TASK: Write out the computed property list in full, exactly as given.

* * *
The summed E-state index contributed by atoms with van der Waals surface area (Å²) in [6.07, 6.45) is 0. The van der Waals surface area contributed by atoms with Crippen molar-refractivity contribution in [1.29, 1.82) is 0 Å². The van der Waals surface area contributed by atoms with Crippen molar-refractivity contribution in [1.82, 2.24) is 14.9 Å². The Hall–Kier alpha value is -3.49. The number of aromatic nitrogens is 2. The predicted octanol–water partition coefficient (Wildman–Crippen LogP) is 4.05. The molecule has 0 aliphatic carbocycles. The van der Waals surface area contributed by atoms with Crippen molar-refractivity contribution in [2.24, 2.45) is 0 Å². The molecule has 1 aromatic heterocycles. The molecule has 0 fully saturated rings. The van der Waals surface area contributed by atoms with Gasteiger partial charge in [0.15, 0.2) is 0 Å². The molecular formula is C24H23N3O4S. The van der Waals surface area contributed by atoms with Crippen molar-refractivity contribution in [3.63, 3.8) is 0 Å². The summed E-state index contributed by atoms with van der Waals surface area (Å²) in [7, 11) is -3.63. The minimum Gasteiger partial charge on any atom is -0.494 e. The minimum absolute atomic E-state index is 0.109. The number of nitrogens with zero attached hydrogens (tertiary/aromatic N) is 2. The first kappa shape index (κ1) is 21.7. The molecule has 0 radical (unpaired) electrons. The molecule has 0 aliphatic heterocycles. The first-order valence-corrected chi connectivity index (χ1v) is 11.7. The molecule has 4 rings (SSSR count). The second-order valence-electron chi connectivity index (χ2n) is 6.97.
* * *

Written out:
The summed E-state index contributed by atoms with van der Waals surface area (Å²) in [6.07, 6.45) is 0. The van der Waals surface area contributed by atoms with Crippen molar-refractivity contribution in [1.29, 1.82) is 0 Å². The van der Waals surface area contributed by atoms with Crippen molar-refractivity contribution in [1.82, 2.24) is 14.9 Å². The Hall–Kier alpha value is -3.49. The number of aromatic nitrogens is 2. The predicted octanol–water partition coefficient (Wildman–Crippen LogP) is 4.05. The molecule has 0 aliphatic carbocycles. The van der Waals surface area contributed by atoms with Crippen molar-refractivity contribution in [2.24, 2.45) is 0 Å². The molecule has 1 aromatic heterocycles. The molecule has 0 fully saturated rings. The van der Waals surface area contributed by atoms with Gasteiger partial charge in [0.15, 0.2) is 0 Å². The molecular formula is C24H23N3O4S. The van der Waals surface area contributed by atoms with Crippen molar-refractivity contribution in [3.63, 3.8) is 0 Å². The summed E-state index contributed by atoms with van der Waals surface area (Å²) in [7, 11) is -3.63. The minimum Gasteiger partial charge on any atom is -0.494 e. The minimum absolute atomic E-state index is 0.109. The number of nitrogens with zero attached hydrogens (tertiary/aromatic N) is 2. The first kappa shape index (κ1) is 21.7. The molecule has 0 radical (unpaired) electrons. The molecule has 0 aliphatic heterocycles. The first-order valence-corrected chi connectivity index (χ1v) is 11.7. The molecule has 4 rings (SSSR count). The second-order valence-electron chi connectivity index (χ2n) is 6.97.